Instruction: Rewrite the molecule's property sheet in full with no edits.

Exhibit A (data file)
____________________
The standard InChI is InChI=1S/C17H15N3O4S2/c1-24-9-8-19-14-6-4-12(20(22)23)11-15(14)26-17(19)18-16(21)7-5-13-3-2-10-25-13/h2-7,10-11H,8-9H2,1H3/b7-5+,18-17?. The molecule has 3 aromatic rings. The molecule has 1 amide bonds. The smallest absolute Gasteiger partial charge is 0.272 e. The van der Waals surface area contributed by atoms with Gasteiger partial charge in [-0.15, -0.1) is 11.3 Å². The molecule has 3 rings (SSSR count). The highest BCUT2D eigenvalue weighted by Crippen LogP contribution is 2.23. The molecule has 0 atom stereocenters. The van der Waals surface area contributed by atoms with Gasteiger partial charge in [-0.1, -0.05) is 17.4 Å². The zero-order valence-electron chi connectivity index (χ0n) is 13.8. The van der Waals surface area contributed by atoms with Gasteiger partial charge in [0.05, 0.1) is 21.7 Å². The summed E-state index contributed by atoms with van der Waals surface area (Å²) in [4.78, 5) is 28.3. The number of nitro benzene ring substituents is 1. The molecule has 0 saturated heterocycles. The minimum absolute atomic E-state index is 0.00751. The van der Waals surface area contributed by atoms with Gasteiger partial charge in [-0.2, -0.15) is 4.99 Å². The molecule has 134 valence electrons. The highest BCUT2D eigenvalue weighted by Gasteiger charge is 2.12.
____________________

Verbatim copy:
The standard InChI is InChI=1S/C17H15N3O4S2/c1-24-9-8-19-14-6-4-12(20(22)23)11-15(14)26-17(19)18-16(21)7-5-13-3-2-10-25-13/h2-7,10-11H,8-9H2,1H3/b7-5+,18-17?. The molecule has 3 aromatic rings. The molecule has 1 amide bonds. The smallest absolute Gasteiger partial charge is 0.272 e. The van der Waals surface area contributed by atoms with Gasteiger partial charge in [-0.15, -0.1) is 11.3 Å². The molecule has 3 rings (SSSR count). The highest BCUT2D eigenvalue weighted by Crippen LogP contribution is 2.23. The molecule has 0 atom stereocenters. The van der Waals surface area contributed by atoms with Gasteiger partial charge in [-0.1, -0.05) is 17.4 Å². The zero-order valence-electron chi connectivity index (χ0n) is 13.8. The van der Waals surface area contributed by atoms with Gasteiger partial charge in [0.05, 0.1) is 21.7 Å². The summed E-state index contributed by atoms with van der Waals surface area (Å²) in [4.78, 5) is 28.3. The number of nitro benzene ring substituents is 1. The molecule has 0 saturated heterocycles. The minimum absolute atomic E-state index is 0.00751. The van der Waals surface area contributed by atoms with Gasteiger partial charge in [-0.2, -0.15) is 4.99 Å². The molecule has 134 valence electrons. The highest BCUT2D eigenvalue weighted by Gasteiger charge is 2.12.